As the record demonstrates, public hearings on the merits of plaintiff's cluster plan application were held over the course of two days. During those hearings, testimony was taken and exhibits were introduced into evidence. The Board fully considered the merits of that application in open session before adjourning to executive session when the matter of the Ordinance Case litigation arose, to privately discuss the pending litigation to which it was a party. This procedure is clearly allowed by the"pending litigation" exception of N.J.S.A. 10:4-12(b)7. On this score, there is no indication that any"action" on the instant application was taken by the Board during its February 12, 2001 executive session. On the contrary, the Board's subsequent Resolution No. 2cc1-1 outlined in detail its reasons for rejecting plaintiff's application. We find no violation of the OPMA in this instance and accordingly reverse the Law Division's holding to the contrary.


We do agree, however, with the trial court's determination that plaintiff's application did not merit automatic statutory approval pursuant to N.J.S.A. 40:55D-48(c), because there was no intentional or undue delay by the Board. Accordingly, we affirm that portion of the trial court's decision, which is the subject of plaintiff's cross appeal.

N.J.S.A. 40:55D-48(c) provides in relevant part:

Upon the submission of a completed application for a subdivision of more than 10 lots, the planning board shall grant or deny preliminary approval within 95 days of the date of such submission or within such further time as may be consented to by the developer. Otherwise, the planning board shall be deemed to have granted preliminary approval to the subdivision.

Moreover, N.J.S.A. 40:55D-10.3 informs as to when an application may be properly considered complete in the event of agency inaction:

An application for development shall be complete for purposes of commencing the applicable time period for action by a municipal agency, when so certified by the municipal agency or its authorized committee or designee. In the event that the agency, committee or designee does not certify the application to be complete within 45 days of the date of its submission, the application shall be deemed complete upon the expiration of the 45-day period for purposes of commencing the applicable time period, unless: a. the application lacks information indicated on a checklist adopted by ordinance and provided to the applicant; and b. the municipal agency or its authorized committee or designee has notified the applicant, in writing, of the deficiencies in the application within 45 days of submission of the application....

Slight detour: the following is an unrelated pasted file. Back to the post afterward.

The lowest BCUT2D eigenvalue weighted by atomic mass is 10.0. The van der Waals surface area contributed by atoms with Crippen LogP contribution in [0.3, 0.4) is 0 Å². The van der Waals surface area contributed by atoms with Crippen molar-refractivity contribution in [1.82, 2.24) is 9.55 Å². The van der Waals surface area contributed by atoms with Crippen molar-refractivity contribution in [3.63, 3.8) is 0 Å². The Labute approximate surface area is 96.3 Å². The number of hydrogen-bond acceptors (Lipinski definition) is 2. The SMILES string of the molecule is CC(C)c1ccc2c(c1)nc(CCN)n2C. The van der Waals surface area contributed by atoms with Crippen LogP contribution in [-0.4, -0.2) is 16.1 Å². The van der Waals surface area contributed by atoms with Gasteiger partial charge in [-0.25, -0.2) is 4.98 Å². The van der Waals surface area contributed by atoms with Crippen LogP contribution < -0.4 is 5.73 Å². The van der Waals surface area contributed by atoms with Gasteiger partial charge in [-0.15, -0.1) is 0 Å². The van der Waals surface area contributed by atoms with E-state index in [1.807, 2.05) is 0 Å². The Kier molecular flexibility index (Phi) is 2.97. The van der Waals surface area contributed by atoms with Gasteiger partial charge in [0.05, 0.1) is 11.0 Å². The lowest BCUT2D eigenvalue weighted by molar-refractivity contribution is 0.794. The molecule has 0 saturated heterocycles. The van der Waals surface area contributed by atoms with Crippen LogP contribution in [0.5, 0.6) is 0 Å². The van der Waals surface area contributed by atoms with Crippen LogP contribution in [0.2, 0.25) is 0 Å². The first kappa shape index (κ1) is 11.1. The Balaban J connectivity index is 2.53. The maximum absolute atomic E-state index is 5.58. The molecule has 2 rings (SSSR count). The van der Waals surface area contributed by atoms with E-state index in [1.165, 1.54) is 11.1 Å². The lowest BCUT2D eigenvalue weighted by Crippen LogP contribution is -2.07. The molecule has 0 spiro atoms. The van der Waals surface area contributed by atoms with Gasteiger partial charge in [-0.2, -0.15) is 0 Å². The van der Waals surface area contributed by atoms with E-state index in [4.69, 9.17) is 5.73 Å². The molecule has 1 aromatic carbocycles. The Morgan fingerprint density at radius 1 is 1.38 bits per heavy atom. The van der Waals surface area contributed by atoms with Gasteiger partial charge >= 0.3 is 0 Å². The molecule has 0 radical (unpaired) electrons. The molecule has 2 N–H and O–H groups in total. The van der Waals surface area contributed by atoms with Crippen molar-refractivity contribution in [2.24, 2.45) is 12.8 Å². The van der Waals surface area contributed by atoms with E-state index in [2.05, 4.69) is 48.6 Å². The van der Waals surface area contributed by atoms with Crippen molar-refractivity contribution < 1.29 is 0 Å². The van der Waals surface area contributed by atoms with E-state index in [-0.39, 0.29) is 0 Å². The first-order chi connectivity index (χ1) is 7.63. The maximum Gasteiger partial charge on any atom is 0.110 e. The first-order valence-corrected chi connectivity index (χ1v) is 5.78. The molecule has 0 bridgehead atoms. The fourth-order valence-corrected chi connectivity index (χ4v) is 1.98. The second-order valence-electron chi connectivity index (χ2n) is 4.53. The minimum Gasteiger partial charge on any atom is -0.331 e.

[Emphasis added.]

It is clear that automatic approval statutes are to be"applied with caution." King v. New Jersey Racing Comm'n, 103 N.J. 412, 422 (1986); Eastampton Center, LLC v. Planning Bd. of Township of Eastampton, 354 N.J. Super. 171, 193 (App. Div. 2002)."[A]pplication of the statutory time constraints must be anchored in the reason for their existence. The evil which the automatic approval provisions were designed to remedy was municipal inaction and inattention." Allied Realty v. Borough of Upper Saddle River, 221 N.J. Super. 407, 418 (App. Div. 1987), certif. denied, 110 N.J. 304 (1988). The purpose of these time limits is to expedite decision-making on land use applications. Lizak v. Faria, 96 N.J. 482, 492 (1984).

Despite the mandatory nature of the language, courts have denied automatic statutory approval to a development application"especially where the municipal board's failure to act within the statutory deadline is technical or inadvertent, and where there is no evidence of intentional delay or inattention to the application." Eastampton, supra, 354 N.J. Super. at 193. See also Manalapan Holding Co. Inc. v. Planning Bd. of Hamilton Township, 92 N.J. 466, 476 (1983); Star Enter. v. Wilder, 268 N.J. Super. 371, 375-77 (App. Div. 1993); D'Anna v. Planning Bd. of Washington Township, 256 N.J. Super. 78, 82-83 (App. Div.), certif. denied, 130 N.J. 18 (1992); Allied Realty, supra, 221 N.J. Super. at 418-20. Thus, courts have been reluctant to uphold an automatic approval absent a clear showing of purposeful delay. For example, the failure to timely act on an application has been excused where a board was operating under an understandable misconception of law, Manalapan Holding Co., supra, 92 N.J. at 480, and Allied Realty, supra, 221 N.J. Super. at 418-19; where a decision was defective because of an inadvertent and technical violation of the law, Precision Indus. Design Co., supra, 185 N.J. Super. at 18; where inaction was the product of inadvertent mistake, such as misplacing the development application, D'Anna, supra, 256 N.J. Super. at 83; or where the applicant appeared to consent to an extension of time, Star Enter., supra, 268 N.J. Super. at 376-77.